Architecture
NOT HOMES

TICKLED PINK: Lucy Folk is back on the Streets of Sydney

It’s nice to be surrounded by creative people. It’s even nicer when you can join forces. Just ask Lucy Folk and Habitus #34 cover star Tamsin Johnson of Tamsin Johnson Interiors. Friends since childhood – “We grew up basically next door to each other,” says Lucy – they joined forces, brought their individual but complementary styles and talents together and have brought us PLAYA by Lucy Folk, located mere moments from Bondi iconic beach on Gould Street. Lucy was in Europe at the time she acquired the store and although that meant she and Tamsin had to work remotely it also meant there are subtle design nods to European design concepts throughout the store. “But in our own way,” she’s quick to point out. And she’s made a considered effort to reinterpret her points of inspiration for the new setting, so that she’s not producing a carbon copy of anywhere else. And if the colour palette looks familiar, it should: “When we’re describing the shop we always say Barragan pink,” says Lucy. “He’s such a huge influence, I’ve always loved his architecture.” PLAYA by Lucy Folk | Habitus Living A lot of the design cues within the store directly reference her previous work and design history. The taco-shaped drawer handles and doormat reference a once reoccurring silhouette while the clothing racks provide copious amounts of texture – as do the concrete walls – with their beaten copper framework to reference her more current pieces. Fun-size sculptures are cased within seemingly floating cabinets, on and around which much of Lucy’s jewellery is displayed. The sculptures are raw yet refined to complement her finer pieces as much as the louder ones – and really let them be the hero. The floor itself is quite impressive, made up of layer upon layer of resin, a little bit of sand (referencing the store’s location as well as bringing texture underfoot) and a final finishing coat. Look down and you’d be forgiven for thinking you’re standing on a glass floor above the turquoise sea. PLAYA by Lucy Folk | Habitus Living Perhaps the biggest obstacle – one that turned into an equally impressive design note – was a low ceiling in an already spatially challenged site. A linen-lined ceiling was agreed upon as a result. It doesn’t quite extend to the corners leaving just enough room for strip lighting to be tucked behind and allude to a floating ceiling. “We wanted to soften the space because there are a lot of hard surfaces,” adds Lucy. PLAYA by Lucy Folk lucyfolk.com Tamsin Johnson Interiors tamsinjohnson.com.au Words by Holly Cunneen Photography by Felix Forest PLAYA by Lucy Folk | Habitus Living PLAYA by Lucy Folk | Habitus Living PLAYA by Lucy Folk | Habitus Living PLAYA by Lucy Folk | Habitus Living PLAYA by Lucy Folk | Habitus Living PLAYA by Lucy Folk | Habitus Living PLAYA by Lucy Folk | Habitus Living PLAYA by Lucy Folk | Habitus Living PLAYA by Lucy Folk | Habitus Living PLAYA by Lucy Folk | Habitus Livingabc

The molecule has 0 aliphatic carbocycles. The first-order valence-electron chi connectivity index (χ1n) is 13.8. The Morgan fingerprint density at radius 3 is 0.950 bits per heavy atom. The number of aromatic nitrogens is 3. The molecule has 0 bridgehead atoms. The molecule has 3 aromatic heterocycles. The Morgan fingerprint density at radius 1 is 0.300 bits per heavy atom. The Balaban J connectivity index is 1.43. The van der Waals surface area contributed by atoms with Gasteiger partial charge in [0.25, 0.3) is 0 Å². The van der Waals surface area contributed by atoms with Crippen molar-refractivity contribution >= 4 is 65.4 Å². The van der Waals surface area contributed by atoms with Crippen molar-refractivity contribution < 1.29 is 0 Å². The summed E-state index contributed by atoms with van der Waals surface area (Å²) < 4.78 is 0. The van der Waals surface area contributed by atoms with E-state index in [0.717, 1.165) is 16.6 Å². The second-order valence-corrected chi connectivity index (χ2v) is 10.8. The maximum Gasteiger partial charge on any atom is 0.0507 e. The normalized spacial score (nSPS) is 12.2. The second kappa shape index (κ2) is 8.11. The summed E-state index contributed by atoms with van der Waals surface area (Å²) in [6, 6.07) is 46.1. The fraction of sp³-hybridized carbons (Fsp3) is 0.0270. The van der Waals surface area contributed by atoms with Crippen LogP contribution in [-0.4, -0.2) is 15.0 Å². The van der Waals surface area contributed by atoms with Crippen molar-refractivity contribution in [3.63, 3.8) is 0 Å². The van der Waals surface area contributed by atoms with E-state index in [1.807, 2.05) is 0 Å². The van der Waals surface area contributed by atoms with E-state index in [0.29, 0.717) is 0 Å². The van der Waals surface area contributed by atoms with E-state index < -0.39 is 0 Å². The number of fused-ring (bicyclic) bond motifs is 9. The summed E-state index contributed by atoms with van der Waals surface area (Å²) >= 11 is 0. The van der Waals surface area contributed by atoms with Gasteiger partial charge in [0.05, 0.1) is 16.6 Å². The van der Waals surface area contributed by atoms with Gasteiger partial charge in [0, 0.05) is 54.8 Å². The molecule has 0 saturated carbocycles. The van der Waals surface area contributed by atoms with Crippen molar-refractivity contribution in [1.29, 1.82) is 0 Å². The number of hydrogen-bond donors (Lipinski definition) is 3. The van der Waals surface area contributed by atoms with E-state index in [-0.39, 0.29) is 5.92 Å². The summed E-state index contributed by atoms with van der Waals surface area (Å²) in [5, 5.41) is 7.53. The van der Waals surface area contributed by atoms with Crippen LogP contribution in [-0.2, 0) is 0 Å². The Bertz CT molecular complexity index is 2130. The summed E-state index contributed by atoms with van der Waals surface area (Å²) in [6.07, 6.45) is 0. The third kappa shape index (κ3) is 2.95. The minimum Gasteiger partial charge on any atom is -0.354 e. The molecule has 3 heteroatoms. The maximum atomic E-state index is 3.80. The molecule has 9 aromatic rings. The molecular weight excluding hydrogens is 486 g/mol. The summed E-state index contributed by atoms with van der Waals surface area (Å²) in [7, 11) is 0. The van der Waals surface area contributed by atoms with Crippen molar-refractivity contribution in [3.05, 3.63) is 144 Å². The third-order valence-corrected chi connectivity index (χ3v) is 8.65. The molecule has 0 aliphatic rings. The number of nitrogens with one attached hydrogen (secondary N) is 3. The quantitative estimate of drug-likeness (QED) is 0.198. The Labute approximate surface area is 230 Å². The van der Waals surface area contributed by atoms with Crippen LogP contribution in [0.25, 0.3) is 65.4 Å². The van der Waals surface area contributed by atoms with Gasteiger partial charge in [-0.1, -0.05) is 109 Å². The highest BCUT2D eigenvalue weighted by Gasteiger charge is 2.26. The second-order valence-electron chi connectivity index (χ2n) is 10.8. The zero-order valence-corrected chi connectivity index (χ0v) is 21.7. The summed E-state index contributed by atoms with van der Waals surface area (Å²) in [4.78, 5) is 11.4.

Happenings
What's On

Diversity + Community Conference 2017, Melbourne

An enviable speaker list and an excited program of events and social engagements await delegates to the upcoming Diversity + Community Conference in Melbourne. Hosted by the Architecture Foundation Australia, Diversity + Community 2017 presents a unique opportunity to members of the architectural profession to engage with some of the leading architects of the world as they discuss the challenges and emerging opportunities for responsive, culturally and socially engaged architecture. Niall McLaughlin, recipient of the 2016 RIBA Charles Jencks Award, and Marina Tabassum, recipient of the 2016 Aga Khan Award for her Bait Ur Rouf Mosque in Dhaka, will be the keynote speakers at the event. The architecture conference also features 10 Murcutt Master Class alumni as speakers with their inspirational talks expected to initiate discussion on the role of architecture as a positive force in uncertain times and its ability to empower diversity and community. Hosted by – and developed in partnership with – the National Gallery of Victoria (NGV), Melbourne, the Diversity + Community Conference will be held from 10-12 February. The event is supported by the National Gallery of Victoria as part of the Victorian Design Program. Social events Friday 10 February, from 6.00pm Open night at the NGV for all conference participants with tickets booked and paid for by the organisers. Event highlights include a live band ’No Zu’, entry to the major David Hockney Exhibition, and an exhibition of Fashion Art by Viktor&Rolf. Saturday 11 February, evening Closing party at the University of Melbourne Boat Club, overlooking the Yarra River in Alexandra Gardens, and a short walk from the NGV. Sunday 12 February, morning Visit to the Australian Islamic Centre Mosque with a guided tour provided by architect Glenn Murcutt, collaborating architect Hakan Elevli, and the main contractor Mohammed Haddara. Diversity + Community 2017 ozetecture.org/melbourne-conference NGV FRIDAY NIGHTS ngv.vic.gov.au Book hereabc